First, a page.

The Indonesian Armed Forces (ABRI): Role, Prospects and Implications

By Cronin, Patrick; Ott, Marvin | Strategic Forum, August 1997 | Go to article overview

The Indonesian Armed Forces (ABRI): Role, Prospects and Implications


Cronin, Patrick, Ott, Marvin, Strategic Forum


Conclusions

* Indonesia's stability is increasingly challenged. Unlike the rock-solid Indonesia of several years ago, Indonesia appears to face mounting domestic unrest at the very time that its strategic role in the region is looming larger. Uncertainty about the future of Indonesia concerns the United States, because any instability in this pivotal Southeast Asian nation is inextricably linked to stability throughout the entire Asia-Pacific region.

* Much of the uncertainty concerns the prospective political succession to President Suharto. As the President's age increasingly poses the succession issue, it is not clear that there is a strong set of institutions to guide a smooth transition. In fact, the only truly integrated national institution is the armed forces (known by its Indonesian acronym, ABRI). Exactly because of ABRIOs central role in Indonesia, it is essential that the United States and its friends in the region understand the Indonesian military.

* Any analyst of ABRI knows that Indonesian military officials have enormous and growing respect for the professionalism of the U.S. Armed Forces-and for the Australian military as well. Thus, contacts with the United States have an unusually important and potentially enduring impact on Indonesian officers.

* The United States needs to have an active, comprehensive and long-term plan for engaging ABRI. Fortunately, the United States and Indonesia have numerous contacts beyond the recently curtailed IMET exchanges. Joint exercises and high-level staff talks, for instance, are just part of our current engagement. But as we look toward the future, we need to see how we can be even more actively engaged with the Indonesian armed forces.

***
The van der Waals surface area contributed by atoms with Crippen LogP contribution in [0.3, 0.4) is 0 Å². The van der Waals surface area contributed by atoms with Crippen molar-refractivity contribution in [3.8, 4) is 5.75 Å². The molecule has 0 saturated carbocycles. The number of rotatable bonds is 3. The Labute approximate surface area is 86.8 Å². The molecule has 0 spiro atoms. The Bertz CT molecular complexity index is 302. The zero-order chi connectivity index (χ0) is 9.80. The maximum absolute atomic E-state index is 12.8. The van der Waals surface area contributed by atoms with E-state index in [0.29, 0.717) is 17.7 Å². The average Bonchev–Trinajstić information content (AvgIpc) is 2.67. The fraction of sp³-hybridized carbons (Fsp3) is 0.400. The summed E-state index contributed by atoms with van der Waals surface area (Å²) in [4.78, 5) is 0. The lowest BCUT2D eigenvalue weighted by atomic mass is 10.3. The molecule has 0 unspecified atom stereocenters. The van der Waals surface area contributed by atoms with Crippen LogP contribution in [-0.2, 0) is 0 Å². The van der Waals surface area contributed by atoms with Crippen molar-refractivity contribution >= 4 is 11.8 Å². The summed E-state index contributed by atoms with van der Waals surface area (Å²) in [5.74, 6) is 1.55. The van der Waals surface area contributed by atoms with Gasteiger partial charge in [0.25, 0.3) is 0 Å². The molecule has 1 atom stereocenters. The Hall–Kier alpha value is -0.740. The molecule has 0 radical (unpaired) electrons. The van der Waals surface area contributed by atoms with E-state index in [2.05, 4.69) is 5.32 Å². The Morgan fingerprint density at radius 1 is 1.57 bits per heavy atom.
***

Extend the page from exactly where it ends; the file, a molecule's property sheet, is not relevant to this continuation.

The Three Events

Indonesia is in the midst of a protracted political transition. No one knows how it will play out, but all agree that the military will be a pivotal actor. Within this context, three recent events have caused a reexamination of the current state of Indonesia, its armed forces, and its relations with the United States.

1. The first key event was the parliamentary election at the end of May. The Suharto government intended it to be a reaffirmation of the regime and the system. Indeed, the long-ruling party, Golkar, won with more than 70 percent of the vote. However, widespread incidents of violence and the removal of Megawati Sukarnoputri from the leadership of the PDI opposition has to some extent led to quite the opposite result. The pressures for change are seen to be deep and growing. Signs of increasing societal tension are evident as national political institutions have weakened. This, paradoxically, has left the Indonesian Armed Forces, with its administrative structure down through the provincial to the local level, with an increasingly important role in guiding Indonesia's transition into the next century.

2. The second key event was the recent reshuffling of the military leadership and what it portends. Following the elections, President Suharto changed a few senior military personnel. Most notably, General Wiranto was appointed the new army chief, and there is wide press speculation that he will take over from General Feisal Tanjung as armed forces chief next year. The reshuffle was significant because it demonstrated Suharto's continued power to impose his will on the most senior military appointments. In purely military terms the more important personnel shifts will come in the next 6-12 months when dozens of senior officers in ABRI reach the mandatory retirement age of 55. This will usher in a new generation of military officers, most of whom will have graduated from the military academy in the first half of the 70s.

3. The third key event was Suharto's letter to President Clinton on 2 June announcing that Indonesia no longer had a need for F-16 aircraft or participation in the International Military Education and Training program (IMET).

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